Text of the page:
Paul Ryan and the Catholic Vote

Sarah Posner of Religion Dispatches worries that Romney’s pick of former Ayn Rand superfan Paul Ryan will “ignite a religious war of words”:

Although House Republicans of course were not eager to advertise this, the USCCB did write letters to Congressional committees, citing concerns that Ryan’s budget failed to meet “moral criteria” because it was based on “disproportionate cuts in essential services to poor and vulnerable persons.” The result: politicians’ arguments not over the budget, but over what type of budget is supported by Catholic teaching. But these are arguments for Catholics, for academics, for theologians. Seeking clerical approval (or disapproval) of legislative and policy proposals is at odds with our secular democracy. (Believe me, I understand the impulse to discredit Ryan’s claim that Catholic teaching supports his budget, but there are serious problems with officeholders and office seekers using and abusing the imprimateur of religious authorities.) Romney’s pick of Ryan, though, virtually ensures that arguments over the meaning of Catholic teaching will become an integral part of the presidential campaign. And remember, now both vice-presidential candidates are Catholics—of different stripes.

If we’re talking about seeking clerical approval, as in permission, then I agree there’s good cause for concern, but Ryan didn’t seek permission from then Archbishop Dolan to go ahead with his Path to Prosperity.  Ryan made a case (wrongly, in my opinion) that his budget was in keeping with Catholic principles, wanting, it seems, Dolan’s blessing or at least recognition of this.  He received a polite non-answer.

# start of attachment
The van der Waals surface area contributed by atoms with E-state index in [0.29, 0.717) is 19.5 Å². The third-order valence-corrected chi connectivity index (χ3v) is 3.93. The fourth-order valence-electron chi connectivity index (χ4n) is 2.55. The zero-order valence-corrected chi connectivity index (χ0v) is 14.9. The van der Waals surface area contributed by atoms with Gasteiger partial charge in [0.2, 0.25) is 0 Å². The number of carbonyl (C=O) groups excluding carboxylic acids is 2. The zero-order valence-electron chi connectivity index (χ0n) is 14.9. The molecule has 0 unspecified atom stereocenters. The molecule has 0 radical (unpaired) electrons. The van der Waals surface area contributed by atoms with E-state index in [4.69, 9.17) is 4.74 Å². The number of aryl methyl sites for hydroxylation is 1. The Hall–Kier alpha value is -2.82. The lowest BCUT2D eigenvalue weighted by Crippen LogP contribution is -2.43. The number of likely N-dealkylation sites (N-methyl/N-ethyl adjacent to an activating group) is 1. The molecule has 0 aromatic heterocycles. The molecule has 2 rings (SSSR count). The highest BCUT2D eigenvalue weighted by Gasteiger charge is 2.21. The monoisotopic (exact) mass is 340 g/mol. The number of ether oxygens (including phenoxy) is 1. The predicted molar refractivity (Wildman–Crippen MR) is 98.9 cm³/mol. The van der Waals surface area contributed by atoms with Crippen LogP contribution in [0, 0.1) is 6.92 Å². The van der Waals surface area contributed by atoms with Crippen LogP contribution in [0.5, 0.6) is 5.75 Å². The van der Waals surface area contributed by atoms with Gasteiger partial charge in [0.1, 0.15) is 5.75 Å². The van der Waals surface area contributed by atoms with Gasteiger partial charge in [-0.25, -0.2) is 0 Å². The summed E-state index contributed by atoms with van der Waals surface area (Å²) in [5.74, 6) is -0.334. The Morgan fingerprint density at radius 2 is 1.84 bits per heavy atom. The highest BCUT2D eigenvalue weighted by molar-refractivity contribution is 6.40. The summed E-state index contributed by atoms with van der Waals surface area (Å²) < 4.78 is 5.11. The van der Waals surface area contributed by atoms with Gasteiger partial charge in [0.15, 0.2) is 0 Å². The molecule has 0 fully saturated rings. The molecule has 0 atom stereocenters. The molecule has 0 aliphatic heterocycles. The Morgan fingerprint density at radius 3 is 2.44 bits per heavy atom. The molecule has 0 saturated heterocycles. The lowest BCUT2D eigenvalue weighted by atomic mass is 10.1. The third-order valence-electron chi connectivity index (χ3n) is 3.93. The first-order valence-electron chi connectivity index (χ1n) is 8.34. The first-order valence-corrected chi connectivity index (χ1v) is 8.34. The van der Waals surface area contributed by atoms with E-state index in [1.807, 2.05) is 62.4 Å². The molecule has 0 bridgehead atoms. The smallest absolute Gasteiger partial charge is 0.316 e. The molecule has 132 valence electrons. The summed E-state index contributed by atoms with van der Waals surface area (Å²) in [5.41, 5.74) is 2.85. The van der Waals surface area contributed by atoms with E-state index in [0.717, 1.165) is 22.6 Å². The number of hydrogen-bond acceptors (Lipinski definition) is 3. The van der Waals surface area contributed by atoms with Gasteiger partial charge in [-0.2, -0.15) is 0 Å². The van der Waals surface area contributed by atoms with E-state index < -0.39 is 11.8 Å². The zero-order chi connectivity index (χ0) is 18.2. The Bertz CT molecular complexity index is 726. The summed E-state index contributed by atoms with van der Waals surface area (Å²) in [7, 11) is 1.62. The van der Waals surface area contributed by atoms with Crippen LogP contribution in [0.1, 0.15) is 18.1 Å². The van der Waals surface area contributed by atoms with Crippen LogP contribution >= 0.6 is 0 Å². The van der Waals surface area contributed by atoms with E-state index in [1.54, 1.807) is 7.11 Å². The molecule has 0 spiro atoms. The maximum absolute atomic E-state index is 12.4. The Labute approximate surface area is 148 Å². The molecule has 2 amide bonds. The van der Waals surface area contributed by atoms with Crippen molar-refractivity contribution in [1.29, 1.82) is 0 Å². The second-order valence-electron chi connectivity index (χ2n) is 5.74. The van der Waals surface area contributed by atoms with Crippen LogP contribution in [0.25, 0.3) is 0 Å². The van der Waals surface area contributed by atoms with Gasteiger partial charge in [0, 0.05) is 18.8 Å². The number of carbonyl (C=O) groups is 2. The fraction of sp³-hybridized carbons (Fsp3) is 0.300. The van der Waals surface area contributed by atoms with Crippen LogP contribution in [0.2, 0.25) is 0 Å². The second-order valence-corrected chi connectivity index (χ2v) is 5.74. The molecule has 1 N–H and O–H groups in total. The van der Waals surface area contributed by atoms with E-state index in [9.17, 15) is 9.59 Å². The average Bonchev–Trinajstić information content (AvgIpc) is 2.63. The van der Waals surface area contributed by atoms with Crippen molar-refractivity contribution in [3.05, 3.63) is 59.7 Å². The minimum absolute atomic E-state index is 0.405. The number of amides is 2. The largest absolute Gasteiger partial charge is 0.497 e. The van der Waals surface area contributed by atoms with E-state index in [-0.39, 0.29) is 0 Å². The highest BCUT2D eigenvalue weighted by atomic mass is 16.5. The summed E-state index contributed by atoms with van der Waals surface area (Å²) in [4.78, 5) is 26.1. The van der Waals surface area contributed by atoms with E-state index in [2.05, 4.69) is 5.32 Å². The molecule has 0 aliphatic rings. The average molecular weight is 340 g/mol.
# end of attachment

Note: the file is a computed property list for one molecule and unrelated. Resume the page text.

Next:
There’s nothing at odds here with secular democracy.  Ryan knew his budget would receive heavy criticism from Left-leaning Catholics, which could conceivably affect support for it among Catholics in general, and he wanted to be able to say to his fellow Catholics, “Hey, look: Archbishop Dolan agrees that this budget embodies the principles of Catholic social teaching.”  In doing this, he was treating his church as just another special interest group with potential sway over its members.  He wasn’t about to back down on his budget cuts if Archbishop Dolan disagreed with his assessment.  Ryan made a secular political move to gain support from members of a religious institution.  He wasn’t taking orders from any cleric or religious authority; he never was going to do such a thing.  Obtaining an imprimateur was never on his agenda.

Kyle Cupp

Kyle Cupp is a freelance writer who blogs about culture, philosophy, politics, postmodernism, and religion. He is a contributor to the group Catholic blog Vox Nova. Kyle lives with his wife, son, and daughter in North Texas. Follow him on Facebook and Twitter.

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